Many of the same characters appear in several of Stella Maris's eight stories, creating a strong tapestry and community. One such character is Perry Knight, an esteemed gay writer with a rapidly dying readership. "His first crop of readers had died of AIDS a while ago," writes Scott, his younger husband. "Now old age was hacking away with scythe precision at their survivors, but only those who still read." Scott is trying to finish a memoir about their life together but fears revealing too much. In the story "Key West Funeral," numerous people attend the funeral of a former Marine and beloved drag queen and compare conflicting notes on the man they knew. In "Stella Maris, Star of the Sea," a man who has recently lost his wife starts to make tentative moves toward accepting his homosexuality and carnal drives.
Carroll's spare but evocative prose cast a haunting spell. Although death and dying is the uniting factor in all of these tales, there's still humor, passion and desire simmering below. --Kevin Howell, independent reviewer and marketing consultant
Discover: Carroll's second short story collection offers interconnected tales full of lust, longing and death.
Soon the Light Will Be Perfect
by Dave Patterson
Dave Patterson's first novel, Soon the Light Will Be Perfect, is a rough-edged coming-of-age story. Set in a poverty-stricken Vermont community at the beginning of "the desert war," it spotlights a family in crisis within a town in despair.
The narrator is a 12-year-old boy. Along with his older brother, father and mother, he remains nameless, although more peripheral characters have proper names. As the story opens, the family has recently moved out of the trailer park--an important social step up--and they have given away their old kitchen table in an act of charity. The father is supposed to be building a new one, but this project serves as a metaphor for larger troubles.
The 15-year-old brother gets a girlfriend and distances himself from the narrator, although the boys still smoke weed together in the garage, where the kitchen-table project progresses slowly. This is a devout Catholic family, and guilt plagues the young narrator, whose burgeoning sexual interests, for example, give him trouble. His mother's suffering at the hands of cancer, chemotherapy and radiation seems senseless.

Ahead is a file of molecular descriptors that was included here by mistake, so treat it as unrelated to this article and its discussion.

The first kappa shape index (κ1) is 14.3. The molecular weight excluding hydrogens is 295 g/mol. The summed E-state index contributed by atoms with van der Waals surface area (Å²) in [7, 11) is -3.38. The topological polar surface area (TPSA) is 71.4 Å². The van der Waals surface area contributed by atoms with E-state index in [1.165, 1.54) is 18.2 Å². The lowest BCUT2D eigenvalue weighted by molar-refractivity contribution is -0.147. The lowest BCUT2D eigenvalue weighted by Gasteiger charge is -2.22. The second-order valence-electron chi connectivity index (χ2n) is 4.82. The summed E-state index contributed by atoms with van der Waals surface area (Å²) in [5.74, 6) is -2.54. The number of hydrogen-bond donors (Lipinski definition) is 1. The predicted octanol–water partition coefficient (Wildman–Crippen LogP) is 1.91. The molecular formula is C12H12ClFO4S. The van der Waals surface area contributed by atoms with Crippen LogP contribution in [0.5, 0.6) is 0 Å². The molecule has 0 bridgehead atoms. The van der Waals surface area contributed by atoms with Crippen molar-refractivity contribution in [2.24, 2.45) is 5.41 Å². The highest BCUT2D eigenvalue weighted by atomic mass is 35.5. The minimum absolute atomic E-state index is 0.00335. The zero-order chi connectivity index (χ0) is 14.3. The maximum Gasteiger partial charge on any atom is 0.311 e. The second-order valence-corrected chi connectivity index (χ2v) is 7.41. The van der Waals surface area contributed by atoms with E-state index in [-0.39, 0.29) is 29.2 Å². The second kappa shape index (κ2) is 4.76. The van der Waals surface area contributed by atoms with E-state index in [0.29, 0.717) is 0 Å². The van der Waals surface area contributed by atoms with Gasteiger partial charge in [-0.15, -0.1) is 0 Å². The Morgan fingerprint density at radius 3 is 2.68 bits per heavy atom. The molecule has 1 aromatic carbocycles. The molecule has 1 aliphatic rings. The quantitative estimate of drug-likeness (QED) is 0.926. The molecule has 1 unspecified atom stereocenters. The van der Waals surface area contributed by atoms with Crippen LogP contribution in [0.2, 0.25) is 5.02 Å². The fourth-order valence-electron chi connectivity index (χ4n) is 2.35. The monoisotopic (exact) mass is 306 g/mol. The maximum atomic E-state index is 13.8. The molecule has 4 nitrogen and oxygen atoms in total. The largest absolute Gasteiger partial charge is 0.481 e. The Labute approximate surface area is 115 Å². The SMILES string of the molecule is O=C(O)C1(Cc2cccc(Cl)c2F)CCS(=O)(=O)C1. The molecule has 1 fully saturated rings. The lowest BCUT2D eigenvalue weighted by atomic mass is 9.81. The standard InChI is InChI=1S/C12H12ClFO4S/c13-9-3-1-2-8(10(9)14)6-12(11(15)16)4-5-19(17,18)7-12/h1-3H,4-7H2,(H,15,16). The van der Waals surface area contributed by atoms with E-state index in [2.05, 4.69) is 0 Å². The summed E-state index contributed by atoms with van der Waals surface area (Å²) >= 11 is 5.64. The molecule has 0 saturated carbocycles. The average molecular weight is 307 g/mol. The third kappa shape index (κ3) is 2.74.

While Patterson's gift for description brings beauty to this novel, the tone is bleak. The father labors helplessly; the sick mother delivers food to those needier than herself but also covers up a small crime, as her younger son sneaks cigarettes and self-flagellates. Soon the Light Will Be Perfect is an ambitious work about what it is to be young and facing problems that challenge the most capable adult. At its end, much remains unresolved, just as in life, but readers can recognize just how true that ending rings. --Julia Kastner, librarian and blogger at pagesofjulia
Discover: This sensitive debut novel about everything that can go wrong as one grows up will touch any reader who remembers being 12 and beset by the world.
The Peacock Emporium
by Jojo Moyes
Jojo Moyes (Me Before You; Still Me) originally wrote The Peacock Emporium more than a decade ago. With this new edition, American readers can enjoy the story of Suzanna Peacock and her infamous mother, Athene.
Athene Forster was an "it" girl in the 1960s, a debutante who took London society by storm with her scandalous activities. Suzanna has always struggled with her mother's legacy, and her own strong resemblance to Athene.
Suzanna and her husband, Neil, who lost his job, have had to move back to the country to be supported by her parents, much to her dismay. Suzanna's relationship with her family, which has never been easy, has deteriorated. Furthermore, her marriage is tense, so she decides to open a small shop in town, hoping to find an outlet for her frustration and a way to redeem herself in everyone's eyes.
Told in alternating chapters that depict the lives of Suzanna and Neil, her parents and several patrons of the Peacock Emporium, Moyes neatly weaves together story lines across many decades. As Suzanna begins to connect with the patrons of her quirky little shop and learn their stories, she comes to realize surprising truths about her life, and the things she's always believed to be true. Readers who already love Moyes are sure to like The Peacock Emporium, and new readers will enjoy the blend of contemporary and historical fiction. --Jessica Howard, bookseller at Bookmans, Tucson, Ariz.
Discover: A daughter struggles to live up to her mother's infamous legacy in this reissued early novel from Jojo Moyes.
My Coney Island Baby
by Billy O'Callaghan